Over the past few years we have seen a surge in cyber attacks against well-known organizations, each seemingly larger than the last. As cybercriminals look for innovative ways to penetrate corporate infrastructures, the challenges for brand owners to protect their IP has steadily grown… Most organizations have implemented stringent security protocols to safeguard their IT infrastructure, but conventional security measures don’t provide the critical intelligence needed to analyze cyberattacks that propagate in the Deep Web and Dark Web. It is fundamentally harder to navigate a medium where web pages are unindexed and anonymity can hide criminal activity.

Plain confectionery packaging a heavy-handed response to health concerns

Legislating for tobacco-style plain packages for confectionery is a disproportionate response to the obesity crisis and strips companies of valuable trademarks, writes the Institute of Economic Affairs’ head of lifestyle economics.

‘Plain packaging’ is a policy which eliminates all branding and visual design elements on products and forces manufacturers to use state-mandated colors and typefaces to create homogenized packaging with no differentiating features. Plain packaging is currently only applied to tobacco products in a handful of countries worldwide, but if health activists have their way that will change.

Governments banning use of brands is a troublesome trend

We understand governments have a responsibility to protect the health of their citizens and therefore, should regulate harmful products. However, there is no compelling evidence that restricting the use of brands will improve public health… The standardized packaging of tobacco products also sets a dangerous precedent for other goods and services, including alcoholic beverages, soft drinks, snack foods, fast foods and even baby formula, a number of which are already being targeted with severe packaging restrictions, including tobacco style plain packaging.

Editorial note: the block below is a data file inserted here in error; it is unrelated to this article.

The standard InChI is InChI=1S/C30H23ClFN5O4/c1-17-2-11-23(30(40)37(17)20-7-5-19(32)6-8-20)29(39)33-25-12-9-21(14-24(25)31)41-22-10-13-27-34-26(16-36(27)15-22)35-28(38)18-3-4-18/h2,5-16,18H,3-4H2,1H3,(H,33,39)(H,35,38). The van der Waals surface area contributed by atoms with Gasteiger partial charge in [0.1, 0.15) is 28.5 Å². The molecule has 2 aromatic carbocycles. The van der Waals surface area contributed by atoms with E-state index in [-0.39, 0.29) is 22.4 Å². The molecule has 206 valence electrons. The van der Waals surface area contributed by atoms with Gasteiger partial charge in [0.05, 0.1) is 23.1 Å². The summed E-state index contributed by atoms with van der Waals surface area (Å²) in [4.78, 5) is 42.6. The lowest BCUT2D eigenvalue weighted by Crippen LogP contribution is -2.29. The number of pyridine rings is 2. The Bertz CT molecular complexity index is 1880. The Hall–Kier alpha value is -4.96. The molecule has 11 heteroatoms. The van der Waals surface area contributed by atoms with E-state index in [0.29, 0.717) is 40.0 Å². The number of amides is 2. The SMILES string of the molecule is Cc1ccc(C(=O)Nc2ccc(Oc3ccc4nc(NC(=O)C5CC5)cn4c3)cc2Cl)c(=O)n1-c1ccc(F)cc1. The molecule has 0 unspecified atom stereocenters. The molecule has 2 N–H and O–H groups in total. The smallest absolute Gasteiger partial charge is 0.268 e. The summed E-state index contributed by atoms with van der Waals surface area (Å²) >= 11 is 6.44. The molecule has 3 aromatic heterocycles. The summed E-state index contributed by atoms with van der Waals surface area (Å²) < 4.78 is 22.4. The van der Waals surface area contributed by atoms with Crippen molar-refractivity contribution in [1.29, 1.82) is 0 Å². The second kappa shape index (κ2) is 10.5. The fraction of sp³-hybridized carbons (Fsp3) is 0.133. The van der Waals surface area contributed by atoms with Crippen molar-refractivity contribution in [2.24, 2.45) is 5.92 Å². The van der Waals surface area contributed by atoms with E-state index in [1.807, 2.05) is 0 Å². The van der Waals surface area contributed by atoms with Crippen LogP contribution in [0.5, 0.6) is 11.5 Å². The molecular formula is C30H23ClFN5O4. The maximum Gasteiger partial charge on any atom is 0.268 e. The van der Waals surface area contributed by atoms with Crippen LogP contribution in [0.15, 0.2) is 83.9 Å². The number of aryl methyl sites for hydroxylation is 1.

American high tech companies take charge as the world’s most valuable brands

The top two spots on the list of the 100 most valuable brands are occupied this year, as last year, by Apple Inc. (NASDAQ:AAPL) and Google Inc. (NASDAQ:GOOG), respectively. These two companies have held their respective spots since 2013, when both were able to ouster The Coca-Cola Co. (NYSE:KO) from the leading position in the Interbrand study, which it had held since Interbrand began releasing the report in 2000. Interbrand’s top 10 global brands include a collection of Companies We Follow often here on IPWatchdog, including 4th-placed Microsoft Corp. (NASDAQ:MSFT), 5th-placed IBM (NYSE:IBM), 7th-placed Samsung Electronics Co. (KRX:005930), 8th-placed General Electric Company (NYSE:GE) and 10th-placed Amazon.com, Inc. (NASDAQ:AMZN).

Overcoming obstacles when enforcing your descriptive brand in the UK and rest of Europe

We’ve all been there. The Marketing team comes up with a shortlist of branding ideas for the latest product or service – and at the top of the list is a brand which is descriptive. As trade mark lawyers, we wouldn’t be doing our jobs properly if we didn’t explain that the descriptive brand will be more difficult to register as a trade mark than a made-up, distinctive name (in the UK anyway). Plus, it’ll be harder to enforce. However, the appeal of a descriptive brand (simple and clear) can’t be denied, especially with internet searching and online sales now so important. In this post, we’ll take a look at a few obstacles to enforcing a descriptive brand in the UK and Europe, and how to overcome them.